The current post is the culmination of a three-part series on coaching athletic movement. In the opening part of the series, we delved into the ‘why’, and sought to elucidate what roles we have to play in this space. With part two we got into the ‘what’, and proposed that the lenses of mechanical effectiveness and efficiency might unite our aims in both performance and injury realms. With this final instalment, we get into the ‘how’, and provide some practical guidance on how we might deliver what we outlined in part two, and ultimately fulfill the roles we identified in part one.
In an early post entitled ‘The Rise of the Movement Specialist’ we identified an apparent gap in the technical input and direction provided to athletes when it comes to athletic movement skills. The appearance in recent times of hordes of self-styled ‘movement specialists’ seeking to fill the void, or rather recognising a niche in the market, is indicative that something is presently lacking. With this 3-part post we attempt to tackle the question of what our role is in this space, and offer some guidance on how we can do better.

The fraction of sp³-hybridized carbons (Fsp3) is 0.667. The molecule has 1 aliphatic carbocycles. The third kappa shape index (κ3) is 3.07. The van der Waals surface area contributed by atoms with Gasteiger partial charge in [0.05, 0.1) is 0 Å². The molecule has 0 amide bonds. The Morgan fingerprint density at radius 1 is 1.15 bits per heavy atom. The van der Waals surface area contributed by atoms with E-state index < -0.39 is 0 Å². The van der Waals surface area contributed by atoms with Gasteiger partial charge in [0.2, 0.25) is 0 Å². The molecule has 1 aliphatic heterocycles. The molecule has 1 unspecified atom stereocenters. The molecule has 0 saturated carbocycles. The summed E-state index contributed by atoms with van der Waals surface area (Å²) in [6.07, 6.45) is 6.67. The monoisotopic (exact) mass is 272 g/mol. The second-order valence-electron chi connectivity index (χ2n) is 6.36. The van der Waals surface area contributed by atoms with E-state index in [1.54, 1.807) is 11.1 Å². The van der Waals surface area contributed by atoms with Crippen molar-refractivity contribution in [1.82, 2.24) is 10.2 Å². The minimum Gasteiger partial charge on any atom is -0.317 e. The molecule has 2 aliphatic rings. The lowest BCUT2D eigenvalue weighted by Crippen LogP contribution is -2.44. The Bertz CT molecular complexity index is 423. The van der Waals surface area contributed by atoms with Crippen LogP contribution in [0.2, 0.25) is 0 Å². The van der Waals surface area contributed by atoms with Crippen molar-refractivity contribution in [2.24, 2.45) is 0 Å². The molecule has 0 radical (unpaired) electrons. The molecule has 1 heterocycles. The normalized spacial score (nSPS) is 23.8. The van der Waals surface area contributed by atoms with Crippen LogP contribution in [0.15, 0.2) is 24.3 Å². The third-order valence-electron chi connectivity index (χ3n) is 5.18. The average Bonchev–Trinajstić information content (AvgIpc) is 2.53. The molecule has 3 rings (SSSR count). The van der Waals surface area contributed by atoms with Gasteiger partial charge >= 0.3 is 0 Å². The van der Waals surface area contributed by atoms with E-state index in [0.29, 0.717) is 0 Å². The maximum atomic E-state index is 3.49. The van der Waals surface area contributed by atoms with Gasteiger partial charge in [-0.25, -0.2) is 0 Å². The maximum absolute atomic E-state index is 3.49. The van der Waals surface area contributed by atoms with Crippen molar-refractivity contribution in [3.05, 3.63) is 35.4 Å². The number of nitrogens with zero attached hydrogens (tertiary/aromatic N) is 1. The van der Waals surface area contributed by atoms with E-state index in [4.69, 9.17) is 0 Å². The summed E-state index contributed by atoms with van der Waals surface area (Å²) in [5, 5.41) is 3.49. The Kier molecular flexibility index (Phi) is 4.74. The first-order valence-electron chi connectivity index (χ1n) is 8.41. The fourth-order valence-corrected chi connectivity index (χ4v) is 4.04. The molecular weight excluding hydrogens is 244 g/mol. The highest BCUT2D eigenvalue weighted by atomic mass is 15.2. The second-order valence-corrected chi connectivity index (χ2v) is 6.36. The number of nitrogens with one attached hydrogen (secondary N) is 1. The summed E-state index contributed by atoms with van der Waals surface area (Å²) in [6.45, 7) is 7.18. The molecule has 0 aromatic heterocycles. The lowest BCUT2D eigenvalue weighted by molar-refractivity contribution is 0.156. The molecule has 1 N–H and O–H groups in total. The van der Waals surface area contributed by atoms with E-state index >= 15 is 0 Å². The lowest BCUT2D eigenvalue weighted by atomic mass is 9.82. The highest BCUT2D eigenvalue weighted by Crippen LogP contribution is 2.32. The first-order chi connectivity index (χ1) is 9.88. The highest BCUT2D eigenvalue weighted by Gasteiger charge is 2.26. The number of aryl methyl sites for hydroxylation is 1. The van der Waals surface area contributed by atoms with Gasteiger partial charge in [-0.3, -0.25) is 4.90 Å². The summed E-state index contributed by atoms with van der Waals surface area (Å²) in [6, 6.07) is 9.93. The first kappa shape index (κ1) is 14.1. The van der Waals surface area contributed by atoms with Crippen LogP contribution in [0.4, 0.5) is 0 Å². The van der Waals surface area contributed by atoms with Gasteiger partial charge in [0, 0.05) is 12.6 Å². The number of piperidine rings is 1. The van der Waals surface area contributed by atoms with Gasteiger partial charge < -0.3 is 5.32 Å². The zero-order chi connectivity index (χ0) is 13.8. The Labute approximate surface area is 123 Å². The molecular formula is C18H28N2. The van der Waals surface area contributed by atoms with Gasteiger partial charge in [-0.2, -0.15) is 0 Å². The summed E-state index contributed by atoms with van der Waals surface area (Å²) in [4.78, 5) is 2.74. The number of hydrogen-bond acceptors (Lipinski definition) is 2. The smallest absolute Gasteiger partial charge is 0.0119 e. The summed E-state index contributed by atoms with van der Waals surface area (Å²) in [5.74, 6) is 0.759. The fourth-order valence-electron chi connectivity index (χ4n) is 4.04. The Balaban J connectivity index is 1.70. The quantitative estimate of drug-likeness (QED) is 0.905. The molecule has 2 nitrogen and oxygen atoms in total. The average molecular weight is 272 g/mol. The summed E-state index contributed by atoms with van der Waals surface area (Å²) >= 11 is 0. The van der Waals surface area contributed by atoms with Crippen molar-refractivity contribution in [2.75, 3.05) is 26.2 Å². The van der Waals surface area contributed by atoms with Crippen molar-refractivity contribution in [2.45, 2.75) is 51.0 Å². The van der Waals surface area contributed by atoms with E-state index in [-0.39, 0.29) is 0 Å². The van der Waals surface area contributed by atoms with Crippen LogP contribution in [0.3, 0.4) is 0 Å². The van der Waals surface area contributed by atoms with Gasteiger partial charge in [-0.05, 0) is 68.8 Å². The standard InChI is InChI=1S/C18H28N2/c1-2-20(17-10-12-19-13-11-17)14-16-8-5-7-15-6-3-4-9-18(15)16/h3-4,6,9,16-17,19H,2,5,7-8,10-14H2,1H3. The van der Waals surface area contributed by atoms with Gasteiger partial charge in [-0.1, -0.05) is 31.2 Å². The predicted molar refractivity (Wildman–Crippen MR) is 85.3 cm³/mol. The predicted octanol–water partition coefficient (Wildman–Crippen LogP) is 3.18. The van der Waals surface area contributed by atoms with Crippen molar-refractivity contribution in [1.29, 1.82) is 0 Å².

In this first part of the 3-part series, we start with ‘why’…
Practitioners across different domains will be familiar with their field of practice being referred to as an 'industry'. We frequently hear mention of the strength and conditioning industry, the sports physiotherapy industry, even the sports coaching industry. In this post we consider these trends for terming our professions in this way, and explore why an 'industry approach' might be problematic. From these discussions we can attempt to plot a path back to cultivating our craft, and restoring pride in our chosen profession by rejecting this ‘industry’ mindset.
The word 'culture' is often thrown around in the context of teams and organisations. Everybody is talking about culture. Despite being a nebulous term and intangible in nature, culture is cited over and over again by teams and organisations. Everybody seems to be in agreement that culture is critical to success in different realms, even if we are not necessarily clear on what it is. Culture is simultaneously cited as both the root cause and universal solution to all ills. In this post we will try to get a handle on the 'C' word. More importantly we will attempt to get to the bottom of what creates culture, and explore how we might go about effecting a change in team or organisational culture.